# Increasing the output torque of a DC motor with gears

• I

## Main Question or Discussion Point

Hello everyone,

I see videos showing the output torque can be increased by using gears and this is usually demonstrated with DC motors (simple DC motors can be removed from toys). I understand the general logic:

* The DC rotates in a high speed.
* The gear system reduces the output speed.
* If we neglect the friction losses the power must be the same for the DC rotor shaft and the final gear.
* As the power is torque times angular velocity, and as the final gear rotates with a lower speed the output torque is higher. Therefore a rope connected to the final gear can pull heavy objects.

My question is why the gears are necessary. If the rope is directly connected to the DC motor shaft it cannot pull the same object. If it could rotate slowly with the same power it could generate the required torque. When I try to obstruct the rotation of a DC motor with my finger I can make it rotate slower but is there a limit for how slow it can rotate?

I see a very similar thing in car engines. If you want to move the car you need to use a lower gear with a higher gear ratio (preferably 1st gear), however if the same power is generated with even the highest gear the same torque must be obtained on the wheels. However as far as I know the car engines do not work efficiently in low RPMs and they do not work at all below some limit, therefore the same power cannot be generated with the higher gears. In my opinion if we had an ideal engine which work efficiently at all RPMs we would not need transmissions. Is the case with DC motors similar?

Related Classical Physics News on Phys.org
A.T.
In my opinion if we had an ideal engine which work efficiently at all RPMs we would not need transmissions.
Correct.

Is the case with DC motors similar?
It is different and transmissions can be avoided sometimes:
https://www.greenoptimistic.com/electric-cars-gears/

jbriggs444
Homework Helper
2019 Award
If you want to move the car you need to use a lower gear with a higher gear ratio (preferably 1st gear), however if the same power is generated with even the highest gear the same torque must be obtained on the wheels. However as far as I know the car engines do not work efficiently in low RPMs and they do not work at all below some limit, therefore the same power cannot be generated with the higher gears. In my opinion if we had an ideal engine which work efficiently at all RPMs we would not need transmissions. Is the case with DC motors similar?
Most internal combustion engines are, at some level of approximation, constant torque devices. That is, over some range of speeds, the output torque is roughly constant. At the high end and low ends, the torque will drop off, of course. For constant torque, more RPM means more power. The power curve is what you get when you multiply torque by RPM. The power curve will peak somewhere to the right of the flat spot on the torque curve.

You use a transmission so that you can keep the engine RPM in a range that has near-peak power. Or near-peak efficiency -- or whatever metric you are after.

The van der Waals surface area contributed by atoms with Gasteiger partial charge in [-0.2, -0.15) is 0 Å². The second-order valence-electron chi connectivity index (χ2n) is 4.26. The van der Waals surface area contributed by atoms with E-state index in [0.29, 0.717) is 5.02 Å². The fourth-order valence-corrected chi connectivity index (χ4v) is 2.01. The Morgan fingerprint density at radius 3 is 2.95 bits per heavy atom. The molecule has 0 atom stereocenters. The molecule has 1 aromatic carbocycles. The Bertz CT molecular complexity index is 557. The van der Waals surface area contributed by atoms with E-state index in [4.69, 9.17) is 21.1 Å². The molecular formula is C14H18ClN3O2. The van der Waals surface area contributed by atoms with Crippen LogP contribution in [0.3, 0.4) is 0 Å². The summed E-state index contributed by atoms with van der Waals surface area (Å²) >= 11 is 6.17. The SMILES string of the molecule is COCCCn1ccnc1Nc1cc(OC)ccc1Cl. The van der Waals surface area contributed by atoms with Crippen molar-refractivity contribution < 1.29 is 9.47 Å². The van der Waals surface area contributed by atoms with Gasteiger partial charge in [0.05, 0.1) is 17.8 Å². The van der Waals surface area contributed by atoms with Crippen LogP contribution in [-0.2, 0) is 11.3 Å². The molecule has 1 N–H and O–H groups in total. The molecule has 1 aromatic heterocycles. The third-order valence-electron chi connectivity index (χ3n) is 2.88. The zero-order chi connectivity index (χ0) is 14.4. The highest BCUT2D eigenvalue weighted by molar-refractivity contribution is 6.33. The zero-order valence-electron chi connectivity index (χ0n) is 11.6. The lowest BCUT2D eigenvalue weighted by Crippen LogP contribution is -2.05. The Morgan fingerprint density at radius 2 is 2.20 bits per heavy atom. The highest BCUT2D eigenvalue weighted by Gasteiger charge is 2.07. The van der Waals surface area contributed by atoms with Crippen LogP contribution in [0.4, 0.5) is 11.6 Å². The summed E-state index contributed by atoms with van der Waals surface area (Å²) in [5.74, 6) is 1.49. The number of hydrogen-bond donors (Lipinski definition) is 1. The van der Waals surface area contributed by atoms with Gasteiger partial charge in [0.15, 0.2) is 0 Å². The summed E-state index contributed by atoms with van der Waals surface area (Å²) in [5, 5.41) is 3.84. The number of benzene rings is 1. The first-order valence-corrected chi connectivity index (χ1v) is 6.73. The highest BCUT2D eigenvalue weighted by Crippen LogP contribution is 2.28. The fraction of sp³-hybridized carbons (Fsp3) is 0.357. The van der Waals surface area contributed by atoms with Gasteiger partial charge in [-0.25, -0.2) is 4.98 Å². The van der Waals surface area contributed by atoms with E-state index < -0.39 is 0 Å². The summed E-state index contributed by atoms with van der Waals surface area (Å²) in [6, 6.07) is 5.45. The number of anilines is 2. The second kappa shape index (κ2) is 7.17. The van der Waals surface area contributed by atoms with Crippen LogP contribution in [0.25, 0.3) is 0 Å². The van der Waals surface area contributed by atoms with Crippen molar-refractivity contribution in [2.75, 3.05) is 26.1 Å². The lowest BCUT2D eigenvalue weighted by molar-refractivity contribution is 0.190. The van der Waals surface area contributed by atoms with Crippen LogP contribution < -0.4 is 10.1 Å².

Thanks a lot for your replies. Could you please also explain me why I need gears to pull heavy objects with a simple DC motor, the ones can be found in very simple toys? The below part of my question;

My question is why the gears are necessary. If the rope is directly connected to the DC motor shaft it cannot pull the same object. If it could rotate slowly with the same power it could generate the required torque. When I try to obstruct the rotation of a DC motor with my finger I can make it rotate slower but is there a limit for how slow it can rotate?
How do these motors work? Do they also have a curve? I read the article in the link posted by @A.T. but I believe the motors I mentioned are different from the ones explained in the article.

jbriggs444
Homework Helper
2019 Award
How do these motors work? Do they also have a curve?
I believe that the torque curve for a typical DC motor is normally a straight line that starts with maximum torque at zero RPM and declines to zero torque at max RPM. A quick trip to Google confirms.

If you multiply torque by RPM, that means that you have a power curve like:

One could also derive an efficiency curve.

A.T.
Could you please also explain me why I need gears to pull heavy objects with a simple DC motor,
The motor doesn't pull, it creates a torque. In order to pull something you need at least one gear/spool/pulley, which is a form of transmission, where the gearing is determined by the radius.

The motor doesn't pull, it creates a torque. In order to pull something you need at least one gear/spool/pulley, which is a form of transmission, where the gearing is determined by the radius.
Then maybe my question must have been why I needed more than one gear to pull a heavy object. Again my logic is the same, if the DC motor was an ideal motor which could have the same power output at all the RPMs only one gear must have been enough to create the required torque output.